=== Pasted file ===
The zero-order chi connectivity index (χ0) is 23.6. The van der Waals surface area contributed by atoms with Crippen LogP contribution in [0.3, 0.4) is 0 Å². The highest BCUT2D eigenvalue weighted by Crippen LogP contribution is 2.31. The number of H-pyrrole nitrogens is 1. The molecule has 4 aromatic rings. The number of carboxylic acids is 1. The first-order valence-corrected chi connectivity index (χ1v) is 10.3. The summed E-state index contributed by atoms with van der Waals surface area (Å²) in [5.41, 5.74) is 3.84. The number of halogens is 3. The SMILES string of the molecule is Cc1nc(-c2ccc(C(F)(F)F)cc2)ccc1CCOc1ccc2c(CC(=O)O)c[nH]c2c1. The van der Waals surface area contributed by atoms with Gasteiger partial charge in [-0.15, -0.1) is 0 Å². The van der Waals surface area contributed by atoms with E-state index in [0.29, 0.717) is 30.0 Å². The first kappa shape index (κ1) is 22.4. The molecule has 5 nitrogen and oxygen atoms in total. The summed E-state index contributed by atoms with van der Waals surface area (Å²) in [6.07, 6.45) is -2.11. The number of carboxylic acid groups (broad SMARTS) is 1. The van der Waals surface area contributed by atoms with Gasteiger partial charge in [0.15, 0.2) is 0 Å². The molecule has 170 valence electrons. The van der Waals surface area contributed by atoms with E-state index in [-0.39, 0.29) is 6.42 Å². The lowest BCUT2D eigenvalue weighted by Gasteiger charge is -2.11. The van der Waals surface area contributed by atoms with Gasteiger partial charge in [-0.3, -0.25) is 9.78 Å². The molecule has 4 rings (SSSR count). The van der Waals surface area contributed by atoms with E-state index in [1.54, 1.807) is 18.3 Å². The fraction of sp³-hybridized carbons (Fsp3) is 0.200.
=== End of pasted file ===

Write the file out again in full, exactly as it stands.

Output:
The zero-order chi connectivity index (χ0) is 23.6. The van der Waals surface area contributed by atoms with Crippen LogP contribution in [0.3, 0.4) is 0 Å². The highest BCUT2D eigenvalue weighted by Crippen LogP contribution is 2.31. The number of H-pyrrole nitrogens is 1. The molecule has 4 aromatic rings. The number of carboxylic acids is 1. The first-order valence-corrected chi connectivity index (χ1v) is 10.3. The summed E-state index contributed by atoms with van der Waals surface area (Å²) in [5.41, 5.74) is 3.84. The number of halogens is 3. The SMILES string of the molecule is Cc1nc(-c2ccc(C(F)(F)F)cc2)ccc1CCOc1ccc2c(CC(=O)O)c[nH]c2c1. The van der Waals surface area contributed by atoms with Gasteiger partial charge in [-0.15, -0.1) is 0 Å². The van der Waals surface area contributed by atoms with E-state index in [0.29, 0.717) is 30.0 Å². The first kappa shape index (κ1) is 22.4. The molecule has 5 nitrogen and oxygen atoms in total. The summed E-state index contributed by atoms with van der Waals surface area (Å²) in [6.07, 6.45) is -2.11. The number of carboxylic acid groups (broad SMARTS) is 1. The van der Waals surface area contributed by atoms with Gasteiger partial charge in [0.15, 0.2) is 0 Å². The molecule has 170 valence electrons. The van der Waals surface area contributed by atoms with E-state index in [-0.39, 0.29) is 6.42 Å². The lowest BCUT2D eigenvalue weighted by Gasteiger charge is -2.11. The van der Waals surface area contributed by atoms with Gasteiger partial charge in [-0.3, -0.25) is 9.78 Å². The molecule has 4 rings (SSSR count). The van der Waals surface area contributed by atoms with E-state index in [1.54, 1.807) is 18.3 Å². The fraction of sp³-hybridized carbons (Fsp3) is 0.200.